In the early hours of Tuesday 21 July 2020, around 5.30 am, after four days and nights of negotiations, European Council leaders reached agreement on both the Next Generation EU recovery instrument and the Multi-annual Financial Framework (MFF) for the period 2021-2027. Reaching unanimous agreement among 27 leaders who entered the negotiations with widely different positions was an astounding political achievement. And although the inevitable compromises were accompanied by expressions of regret, it is extraordinary that every leader has expressed satisfaction with the final outcome.
There are many aspects of the European Council conclusions that warrant analysis: the agreement that the EU for the first time can issue debt to fund a stimulus package to address the catastrophic economic fall-out from the coronavirus pandemic; the future links between EU financial transfers to countries and the rule of law; the framework set out for additional own resources in the coming years; the continued relevance of budget rebates: and the extent to which the final outcome succeeded in ‘modernising’ the budget to reflect the EU’s new priorities.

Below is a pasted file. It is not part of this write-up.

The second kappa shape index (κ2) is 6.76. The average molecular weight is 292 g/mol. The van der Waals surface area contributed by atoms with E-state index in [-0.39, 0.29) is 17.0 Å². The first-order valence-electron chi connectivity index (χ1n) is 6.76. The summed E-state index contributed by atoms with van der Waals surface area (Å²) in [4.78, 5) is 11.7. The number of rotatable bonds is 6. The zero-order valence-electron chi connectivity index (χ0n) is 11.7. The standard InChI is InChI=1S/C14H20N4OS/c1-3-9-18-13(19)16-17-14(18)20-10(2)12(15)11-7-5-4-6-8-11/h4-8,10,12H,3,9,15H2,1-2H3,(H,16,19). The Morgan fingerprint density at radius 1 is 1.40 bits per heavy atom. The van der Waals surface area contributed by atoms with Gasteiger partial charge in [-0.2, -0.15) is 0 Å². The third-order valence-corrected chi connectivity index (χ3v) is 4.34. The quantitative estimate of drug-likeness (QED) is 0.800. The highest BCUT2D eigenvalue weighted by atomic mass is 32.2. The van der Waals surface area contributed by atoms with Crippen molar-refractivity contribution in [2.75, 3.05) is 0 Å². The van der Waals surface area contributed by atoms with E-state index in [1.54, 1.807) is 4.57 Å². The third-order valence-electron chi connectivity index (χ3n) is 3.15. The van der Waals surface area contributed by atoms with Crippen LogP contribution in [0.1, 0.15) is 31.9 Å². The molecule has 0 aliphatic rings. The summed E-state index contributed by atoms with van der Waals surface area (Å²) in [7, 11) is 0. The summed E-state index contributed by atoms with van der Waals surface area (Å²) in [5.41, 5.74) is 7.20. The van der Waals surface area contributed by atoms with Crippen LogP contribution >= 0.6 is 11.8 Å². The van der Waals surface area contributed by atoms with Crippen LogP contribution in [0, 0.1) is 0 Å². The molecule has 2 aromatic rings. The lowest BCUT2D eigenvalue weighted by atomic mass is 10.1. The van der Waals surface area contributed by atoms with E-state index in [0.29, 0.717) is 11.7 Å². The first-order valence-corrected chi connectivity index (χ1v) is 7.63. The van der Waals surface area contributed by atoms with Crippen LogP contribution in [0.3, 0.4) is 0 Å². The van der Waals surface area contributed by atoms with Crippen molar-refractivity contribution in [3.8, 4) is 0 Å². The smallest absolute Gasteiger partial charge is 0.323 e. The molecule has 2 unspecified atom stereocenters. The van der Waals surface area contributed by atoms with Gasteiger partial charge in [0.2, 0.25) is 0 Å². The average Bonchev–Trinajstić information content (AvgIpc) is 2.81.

In this post I concentrate on what the final outcome implies for the CAP budget in quantitative terms. The outcome is not what farmers had hoped for but nor is it as bad as they feared.
The following table shows how the proposed CAP budget evolved in successive iterations of the MFF negotiating box.
The overall CAP budget
The MFF negotiations were kicked off by the Commission proposal in May 2018. The European Parliament responded with its own alternative MFF proposal in November 2018. The first negotiating box with figures was presented at the end of the Finnish Presidency in December 2019. This was followed by European Council President Michel’s ill-fated version of the negotiating box presented prior to the European Council meeting in February 2020.
The political landscape changed dramatically in March 2020 when the coronavirus pandemic took hold and Member States began to lock down their economies to slow its spread. As economic activity collapsed, the need for a European-level stimulus package became evident. On May 18, France and Germany proposed a €500 billion stimulus package to be funded by EU borrowing. On 27 May, the Commission followed up on this with a new budget proposal built on two legs: a €750 billion European Recovery Instrument (ERI) called Next Generation EU, and a proposal for a ‘reinforced MFF’ including ideas for new own resources. This formed the basis for President Michel’s second negotiating box circulated prior to the most recent European Council summit. Various changes were made to this during the four days of negotiations, resulting in the final European Council agreement.